I'm trying clean some small strings (1-3 letters) stored in a column from R Data Frame. Specifically, suppose the next R Script:

df = data.frame( "original" = c("ABCDE FG H",
                            "IJKL MN OPQRS", 
                            "TUV WX YZ AAAA"))
df$filter1 = gsub("(^|\\s)[A-Z]{1,2}($|\\s)", " ", df$original)
df$filter2 = gsub("\\b[A-Z]{1,2}\\b", " ", df$original)

> df

        original |    filter1 |    filter2  |
1     ABCDE FG H |    ABCDE H |    ABCDE    |

I don't understand why the first filter (^|\\s)[A-Z]{1,2}($|\\s) doesn't replace "H" in the first row or "YZ" in the third one. I would expect the same result that using \\b[A-Z]{1,2}\\b as filter (filter2 column). Please don't worry about multiple spaces, it isn't important for me (unless this would be the problem :)).

I thought that the problem is the "globality" of operation, that it's, if it finds the first one not replace the second one, but it isn't TRUE if I do the next replacement:


So, Why are the results different?

up vote 3 down vote accepted

The point is that gsub can only match non-overlapping strings. FG being the first expected match, and H the second, you can see that these strings overlap, and thus, after "(^|\\s)[A-Z]{1,2}($|\\s)" consumes the trailing space after FG, H just does not match the pattern.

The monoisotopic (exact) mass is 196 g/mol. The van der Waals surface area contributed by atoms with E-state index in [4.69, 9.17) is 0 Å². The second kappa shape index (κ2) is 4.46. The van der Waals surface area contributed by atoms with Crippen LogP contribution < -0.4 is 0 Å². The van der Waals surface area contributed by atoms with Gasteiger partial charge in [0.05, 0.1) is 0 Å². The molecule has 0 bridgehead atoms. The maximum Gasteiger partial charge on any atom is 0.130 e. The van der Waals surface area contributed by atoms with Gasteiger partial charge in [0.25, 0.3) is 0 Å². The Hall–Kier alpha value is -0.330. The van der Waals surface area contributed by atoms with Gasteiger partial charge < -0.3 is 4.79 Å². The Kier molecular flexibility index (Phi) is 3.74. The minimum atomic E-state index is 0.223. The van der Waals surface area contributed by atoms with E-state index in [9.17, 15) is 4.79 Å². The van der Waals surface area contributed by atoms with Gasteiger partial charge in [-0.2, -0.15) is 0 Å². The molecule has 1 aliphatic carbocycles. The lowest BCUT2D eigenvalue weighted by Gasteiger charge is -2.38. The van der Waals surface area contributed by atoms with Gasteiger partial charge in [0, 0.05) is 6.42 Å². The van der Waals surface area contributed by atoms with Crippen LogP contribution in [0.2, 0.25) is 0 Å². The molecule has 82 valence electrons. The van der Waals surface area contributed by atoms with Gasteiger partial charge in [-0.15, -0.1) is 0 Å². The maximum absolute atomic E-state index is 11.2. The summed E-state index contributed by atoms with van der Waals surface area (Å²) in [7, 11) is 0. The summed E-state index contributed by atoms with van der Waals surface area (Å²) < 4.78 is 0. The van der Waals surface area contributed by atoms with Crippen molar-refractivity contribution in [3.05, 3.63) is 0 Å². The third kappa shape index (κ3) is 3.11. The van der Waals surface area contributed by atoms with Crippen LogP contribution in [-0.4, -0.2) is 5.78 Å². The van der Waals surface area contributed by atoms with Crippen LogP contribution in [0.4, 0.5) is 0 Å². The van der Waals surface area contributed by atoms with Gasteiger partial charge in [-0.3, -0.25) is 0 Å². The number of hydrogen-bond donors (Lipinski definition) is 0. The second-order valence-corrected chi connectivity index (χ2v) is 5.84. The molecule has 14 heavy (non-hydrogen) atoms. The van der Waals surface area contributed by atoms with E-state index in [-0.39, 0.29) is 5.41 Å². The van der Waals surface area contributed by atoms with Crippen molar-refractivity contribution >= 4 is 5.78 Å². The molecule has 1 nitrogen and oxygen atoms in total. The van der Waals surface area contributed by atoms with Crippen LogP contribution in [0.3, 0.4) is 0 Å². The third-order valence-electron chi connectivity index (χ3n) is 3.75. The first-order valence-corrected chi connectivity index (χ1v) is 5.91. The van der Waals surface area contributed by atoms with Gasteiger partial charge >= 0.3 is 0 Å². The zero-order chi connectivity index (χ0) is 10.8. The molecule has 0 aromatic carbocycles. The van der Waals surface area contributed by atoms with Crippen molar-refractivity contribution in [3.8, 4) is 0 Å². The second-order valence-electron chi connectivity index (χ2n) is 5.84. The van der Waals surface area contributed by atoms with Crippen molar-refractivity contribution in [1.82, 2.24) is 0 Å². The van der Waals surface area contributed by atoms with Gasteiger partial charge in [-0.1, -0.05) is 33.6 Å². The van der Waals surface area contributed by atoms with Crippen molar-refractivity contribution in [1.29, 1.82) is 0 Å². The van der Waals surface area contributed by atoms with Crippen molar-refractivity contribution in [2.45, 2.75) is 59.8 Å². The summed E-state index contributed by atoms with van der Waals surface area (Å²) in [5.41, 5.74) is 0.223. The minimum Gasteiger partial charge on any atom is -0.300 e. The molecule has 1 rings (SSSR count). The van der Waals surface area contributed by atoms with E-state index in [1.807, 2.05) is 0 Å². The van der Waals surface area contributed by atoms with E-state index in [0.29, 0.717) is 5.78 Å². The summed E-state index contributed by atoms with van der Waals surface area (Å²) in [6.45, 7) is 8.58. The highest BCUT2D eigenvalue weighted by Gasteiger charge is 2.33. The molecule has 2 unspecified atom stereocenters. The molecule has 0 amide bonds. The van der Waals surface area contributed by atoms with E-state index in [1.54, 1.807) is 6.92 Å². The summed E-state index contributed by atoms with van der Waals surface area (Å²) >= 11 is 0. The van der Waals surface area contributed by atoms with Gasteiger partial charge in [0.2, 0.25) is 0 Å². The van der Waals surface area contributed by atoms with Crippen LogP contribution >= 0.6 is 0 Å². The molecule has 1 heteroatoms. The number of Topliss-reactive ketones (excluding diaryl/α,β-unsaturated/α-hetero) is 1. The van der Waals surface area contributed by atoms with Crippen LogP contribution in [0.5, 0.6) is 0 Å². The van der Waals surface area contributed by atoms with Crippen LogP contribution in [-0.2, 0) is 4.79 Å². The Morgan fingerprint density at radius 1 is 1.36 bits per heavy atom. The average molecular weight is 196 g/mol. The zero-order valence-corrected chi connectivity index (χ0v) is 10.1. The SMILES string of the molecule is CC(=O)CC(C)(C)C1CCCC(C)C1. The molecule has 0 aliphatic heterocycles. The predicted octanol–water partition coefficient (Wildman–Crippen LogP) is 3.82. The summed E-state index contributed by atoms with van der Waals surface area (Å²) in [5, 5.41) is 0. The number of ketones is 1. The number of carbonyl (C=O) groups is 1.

Look: ABCDE FG H is analyzed from left to right. The expression matches FG , and the regex index is right before H. There is only this letter to match, but (^|\s) requires a space or the start of string - there is none at this location.

To "fix" this and use the same logic, you can use a PCRE regex gsub with lookarunds:

df$filter1 = gsub("(^|\\s)[A-Z]{1,2}(?=$|\\s)", " ", df$original, perl=TRUE)


df$filter1 = gsub("(?<!\\S)[A-Z]{1,2}(?!\\S)", " ", df$original, perl=TRUE)

and if you need to actually consume (to remove) spaces, just add \\s* before (or/and after).

The second expression "\\b[A-Z]{1,2}\\b" contains word boundaries, and they are zero-width assertions that do not consume text, thus, the regex engine can match both FG and H since the spaces are not consumed.

  • Thank you, it works perfectly. If I understand well, the replacement takes place in each step and it's necessary to indicate lookarounds to take into account the whole string in each search, isn't it? Thank you again. – Amanda Aug 26 '16 at 8:03
  • No, the point is that gsub can only match non-overlapping strings. " FG " being the first expected match, and " H" the second, you can see that these strings overlap. I updated the explanation at the top of my answer. – Wiktor Stribiżew Aug 26 '16 at 8:06
  • Ok, thank you so much. – Amanda Aug 26 '16 at 8:24
  • 1
    And as for lookarounds, they are zero-width assertions, that is, the regex index stays where it is after matching the consuming pattern before the lookaround. Then, the regex engines looks "ahead" or "behind", to check if a text meeting the pattern is present, and only returns true or false, failing or allowing a match at the current location. – Wiktor Stribiżew Aug 26 '16 at 8:28
  • Perfect, I think that it's actually the problem. I'm going to read more about lookarounds. Thank you. – Amanda Aug 26 '16 at 9:46

Your Answer


By clicking "Post Your Answer", you acknowledge that you have read our updated terms of service, privacy policy and cookie policy, and that your continued use of the website is subject to these policies.

Not the answer you're looking for? Browse other questions tagged or ask your own question.